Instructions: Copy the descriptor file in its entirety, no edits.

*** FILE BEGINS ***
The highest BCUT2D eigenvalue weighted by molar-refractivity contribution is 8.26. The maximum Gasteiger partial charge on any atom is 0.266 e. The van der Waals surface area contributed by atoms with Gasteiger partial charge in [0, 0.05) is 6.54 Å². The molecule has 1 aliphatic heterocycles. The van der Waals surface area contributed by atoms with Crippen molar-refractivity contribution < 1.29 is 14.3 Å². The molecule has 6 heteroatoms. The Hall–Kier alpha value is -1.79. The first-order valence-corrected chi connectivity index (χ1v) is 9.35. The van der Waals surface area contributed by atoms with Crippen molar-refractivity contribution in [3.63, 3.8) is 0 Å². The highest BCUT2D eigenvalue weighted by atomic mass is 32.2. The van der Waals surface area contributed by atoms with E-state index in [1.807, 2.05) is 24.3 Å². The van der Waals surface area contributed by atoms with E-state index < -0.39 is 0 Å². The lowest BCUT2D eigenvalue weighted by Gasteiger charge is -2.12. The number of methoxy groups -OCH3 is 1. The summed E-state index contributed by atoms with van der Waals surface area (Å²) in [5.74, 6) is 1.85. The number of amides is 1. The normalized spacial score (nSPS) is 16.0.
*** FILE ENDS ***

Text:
The highest BCUT2D eigenvalue weighted by molar-refractivity contribution is 8.26. The maximum Gasteiger partial charge on any atom is 0.266 e. The van der Waals surface area contributed by atoms with Gasteiger partial charge in [0, 0.05) is 6.54 Å². The molecule has 1 aliphatic heterocycles. The van der Waals surface area contributed by atoms with Crippen molar-refractivity contribution < 1.29 is 14.3 Å². The molecule has 6 heteroatoms. The Hall–Kier alpha value is -1.79. The first-order valence-corrected chi connectivity index (χ1v) is 9.35. The van der Waals surface area contributed by atoms with Crippen molar-refractivity contribution in [3.63, 3.8) is 0 Å². The highest BCUT2D eigenvalue weighted by atomic mass is 32.2. The van der Waals surface area contributed by atoms with E-state index in [1.807, 2.05) is 24.3 Å². The van der Waals surface area contributed by atoms with E-state index < -0.39 is 0 Å². The lowest BCUT2D eigenvalue weighted by Gasteiger charge is -2.12. The number of methoxy groups -OCH3 is 1. The summed E-state index contributed by atoms with van der Waals surface area (Å²) in [5.74, 6) is 1.85. The number of amides is 1. The normalized spacial score (nSPS) is 16.0.